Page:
[ Back to EurekAlert! ] Public release date: 23-Sep-2008
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Contact: Nicole Napoli
nicolen@astro.org
703-839-7336
American Society for Radiation Oncology

Hormone therapy before radiation seed implants for prostate cancer

May shorten life for older patients

Boston Men over 70 years of age with early-stage prostate cancer have 20 percent higher mortality if they are treated first with hormone therapy before being treated with radiation seed implants (brachytherapy), compared to men who are treated with brachytherapy alone, according to the largest cohort study of its kind presented September 23, 2008, at the American Society for Therapeutic Radiology and Oncology's 50th Annual Meeting in Boston.

New research shows that hormone therapy can have negative effects on survival, in addition to many other previously known side affects from this treatment. This is important to consider when weighing treatment options, especially since hormone therapy (called neoadjuvant hormone therapy or NHT) is sometimes used to shrink the prostate before brachytherapy treatment of localized prostate cancer but does not improve the patient's chance of being cured. Localized prostate cancer means it has not spread outside of the prostate.

"Our study shows that for men over 70 with early-stage prostate cancer, androgen deprivation therapy as a form of treatment may do more harm than good," Amy Fox, M.D., lead author of the study and a radiation oncology resident at the Harvard Radiation Oncology Program in Boston, said. "In older patients, the risks of androgen deprivation need to be carefully weighed by doctors when designing the proper treatment plan."

Androgen deprivation therapy is hormone therapy used to treat prostate cancer by lowering the level of male hormones (androgens) to shrink the prostate or slow down the growth of prostate cancer. Brachytherapy is a procedure where a radiation oncologist places small radioactive seeds into the prostate to kill the cancer cells while the man is sedated.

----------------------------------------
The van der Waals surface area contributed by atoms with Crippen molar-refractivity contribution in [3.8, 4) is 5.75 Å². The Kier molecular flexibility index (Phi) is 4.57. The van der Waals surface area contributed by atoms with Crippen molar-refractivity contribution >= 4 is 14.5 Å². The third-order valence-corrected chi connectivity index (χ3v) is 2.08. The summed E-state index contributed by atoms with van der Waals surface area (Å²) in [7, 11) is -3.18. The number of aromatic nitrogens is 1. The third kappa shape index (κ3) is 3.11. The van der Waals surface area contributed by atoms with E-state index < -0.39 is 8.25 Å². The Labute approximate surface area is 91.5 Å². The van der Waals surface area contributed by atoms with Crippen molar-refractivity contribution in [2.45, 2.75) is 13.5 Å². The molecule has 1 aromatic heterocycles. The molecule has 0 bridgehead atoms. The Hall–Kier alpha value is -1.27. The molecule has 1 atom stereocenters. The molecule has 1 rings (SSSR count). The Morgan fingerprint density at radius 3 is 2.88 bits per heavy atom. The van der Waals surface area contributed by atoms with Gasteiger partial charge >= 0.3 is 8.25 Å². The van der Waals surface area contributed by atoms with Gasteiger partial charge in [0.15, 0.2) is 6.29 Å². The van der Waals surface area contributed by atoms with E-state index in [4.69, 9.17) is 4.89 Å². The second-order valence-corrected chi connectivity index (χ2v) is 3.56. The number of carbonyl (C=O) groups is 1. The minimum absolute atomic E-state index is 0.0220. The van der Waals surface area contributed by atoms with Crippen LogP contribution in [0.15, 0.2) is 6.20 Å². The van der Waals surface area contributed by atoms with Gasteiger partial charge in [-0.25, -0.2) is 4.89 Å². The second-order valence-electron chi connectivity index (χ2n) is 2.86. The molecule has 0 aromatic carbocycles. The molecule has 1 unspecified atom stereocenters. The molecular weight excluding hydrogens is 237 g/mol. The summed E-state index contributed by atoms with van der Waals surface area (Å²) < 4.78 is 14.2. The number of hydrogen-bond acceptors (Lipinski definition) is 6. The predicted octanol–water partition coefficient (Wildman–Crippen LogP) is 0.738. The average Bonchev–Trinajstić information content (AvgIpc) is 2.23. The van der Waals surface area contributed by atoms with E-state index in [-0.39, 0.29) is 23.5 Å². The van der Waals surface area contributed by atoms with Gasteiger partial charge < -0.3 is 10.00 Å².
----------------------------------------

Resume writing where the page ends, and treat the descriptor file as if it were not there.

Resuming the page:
"These results are particularly interesting, since two previous studies that examined similar populations contradicted each other in terms of how hormone therapy impacts the risk of death among prostate cancer patients in this age group," Dr. Fox said.

The cohort study involved 1,709 men at least 70 years of age with localized prostate cancer who were treated with either NHT and brachytherapy or with brachytherapy alone at centers within the 21st Century Oncology consortium between 1991 and 2005. Findings show that men in this age group with localized prostate cancer who were treated with both NHT and brachytherapy had a 20 percent increased risk of dying, compared to men who were not treated with NHT.

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For more information on radiation therapy for prostate cancer, visit www.rtanswers.org.

The abstract, "Mortality in Men Age 70 or more with Localized Prostate Cancer Treated with Brachytherapy with or without Neoadjuvant Hormonal Therapy," will be presented in a scientific session at 11:00 a.m. on Tuesday, September 23, 2008. To speak to the lead author of the study, Amy Fox, M.D., please call Beth Bukata or Nicole Napoli September 21-24, 2008, in the ASTRO Press Room at the Boston Convention and Exhibition Center at 617-954-3377 or 617-954-3378. You may also e-mail them at bethb@astro.org or nicolen@astro.org.



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